The Emperor with no clothes and our phony budgetary crisis

Part of DC in Violation


While our Mayor and Council squabble about our budget, they, the Chairman of the Control Board Rivlin and of course the Washington Post (4/18/00, A28) continue to assert that we lack the tax base to improve funding for schools, simultaneously pass a District Earned Income Tax Credit and expand our gutted safety net. Rivlin said that the District will face a budget shortfall in coming years (WP, 3/9/00). "Only a substantial near-term expansion in the tax base or a halt in the multi-year tax reductions approved last spring can boost that modest trend" in revenue increase projected. She later said "If new program initiatives are added, existing programs must be reduced". Meanwhile Tony Williams said that the proposed District EITC has merit but that the city can't afford it (WP, 3/10/00); apparently we can afford paying off the tax cut to the wealthy. Linda Cropp, Chairman of the City Council asserted that new programs would be considered only when there is a consistent pot of money available for funding (WP, 4/23/00). Hence this is a zero-sum game according to our political leadership, while the Emperor with no clothes, the multi-billion dollar taxable income of District wealthy residents, remains invisible. Isn't time we make him visible? This potential source of revenue would  be sustainable. It is absurd to argue that wealthy DC residents will leave the District if they are required to pay slightly higher rates, given the advantages of living here, namely lower commuting costs and time, and cultural opportunities. Wealthy residents of Manhattan are not moving to New Jersey, despite the lower tax rate west of the Hudson River. DC taxpayers in the greater than $100,000 bracket increased from 12,000 to 20,000 in a decade (IRS statistics), despite the lower tax rates of suburban Maryland and especially Virginia (WP 3/3/97, 3/27/97). Of course a deserved federal payment and revenue from a reciprocal commuter tax would be more than welcome. Eleanor Holmes Nortonís bill * is worthy of vigorous support but should not be an excuse to refuse to tap our own tax base to meet essential needs. If Congress approves such measures then we can adjust our tax structure accordingly.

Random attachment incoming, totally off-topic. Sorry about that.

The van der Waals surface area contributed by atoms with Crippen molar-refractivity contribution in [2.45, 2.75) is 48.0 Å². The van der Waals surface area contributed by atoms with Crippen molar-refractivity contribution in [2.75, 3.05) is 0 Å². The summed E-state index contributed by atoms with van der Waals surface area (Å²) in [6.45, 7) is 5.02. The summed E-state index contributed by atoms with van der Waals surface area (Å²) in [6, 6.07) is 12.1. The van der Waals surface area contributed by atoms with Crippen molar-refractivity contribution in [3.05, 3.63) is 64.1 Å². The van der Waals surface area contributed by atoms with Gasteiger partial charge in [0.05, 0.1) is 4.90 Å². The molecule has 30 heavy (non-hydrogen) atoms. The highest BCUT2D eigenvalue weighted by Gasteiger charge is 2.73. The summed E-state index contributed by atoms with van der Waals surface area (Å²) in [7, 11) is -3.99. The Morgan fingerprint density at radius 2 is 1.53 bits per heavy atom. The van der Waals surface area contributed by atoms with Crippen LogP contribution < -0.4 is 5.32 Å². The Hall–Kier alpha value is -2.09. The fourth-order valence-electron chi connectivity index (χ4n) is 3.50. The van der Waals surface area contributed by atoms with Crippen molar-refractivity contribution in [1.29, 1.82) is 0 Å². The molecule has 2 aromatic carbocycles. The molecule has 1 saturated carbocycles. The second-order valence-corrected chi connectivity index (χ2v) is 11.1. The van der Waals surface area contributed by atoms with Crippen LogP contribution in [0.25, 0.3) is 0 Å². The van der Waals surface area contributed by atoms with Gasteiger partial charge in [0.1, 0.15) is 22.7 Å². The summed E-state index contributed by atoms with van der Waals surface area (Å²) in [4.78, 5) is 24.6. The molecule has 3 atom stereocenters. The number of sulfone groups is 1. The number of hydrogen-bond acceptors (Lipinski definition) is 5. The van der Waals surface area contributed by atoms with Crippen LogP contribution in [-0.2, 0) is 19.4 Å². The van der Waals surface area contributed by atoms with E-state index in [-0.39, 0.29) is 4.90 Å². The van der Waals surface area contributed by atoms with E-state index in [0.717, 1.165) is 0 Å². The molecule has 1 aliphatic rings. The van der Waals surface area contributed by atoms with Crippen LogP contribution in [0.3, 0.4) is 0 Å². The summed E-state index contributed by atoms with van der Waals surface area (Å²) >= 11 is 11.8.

(* Norton proposes that 2 percent of the federal taxes paid by Maryland and Virginia commuters who work in the District go back to the District. The plan has little chance of being passed in this Congress (see WP, 4/24/00). The plan would raise about $400 million/year, compared to an estimated federal payment owed but not paid to the District of $1.8 billion.)

Past multi-million dollar surpluses have come in large part from what our Mayor has acknowledged were hefty budget cuts in the social services network for children, seniors and the poor (WP, 2/9/99). Yet in spite of the lack of affordable housing and pending evictions, the Mayor's proposed budget has done nothing to restore programs such as Tenants Assistance, Emergency Assistance, Chore Aid for Seniors and Disabled while proposing still more cuts in homeless services. Budgeting for Interim Disability Assistance, a loan on SSI, is still lacking for FY 2001. Proposed expansion of health insurance coverage and substance abuse is token. We can and must do better for our most vulnerable residents!

A proposal for a progressive restructuring of DCís taxes has now emerged. Besides the DC Statehood Green Party, the proposal has been endorsed by the Center for Community Change, Gray Panthers of Metropolitan Washington, Metro DC Committee of Correspondence, Project South, Stand for Our Neighbors, the Washington Legal Clinic for the Homeless and many  local activists. This proposal addresses the fact that the DC's wealthiest have a multi-billion dollar taxable income while paying lower individual local tax rates than low and middle income residents. Projected taxable income for this year for the $100,000 and above bracket is $7 billion (IRS statistics).

It includes the following key provisions:

For more details and documentation, see my testimony before the Finance & Revenue Committee, DC City Council, on pending tax legislation, at

David Schwartzman
Tax and Budget Coordinator
DC Statehood Green Party
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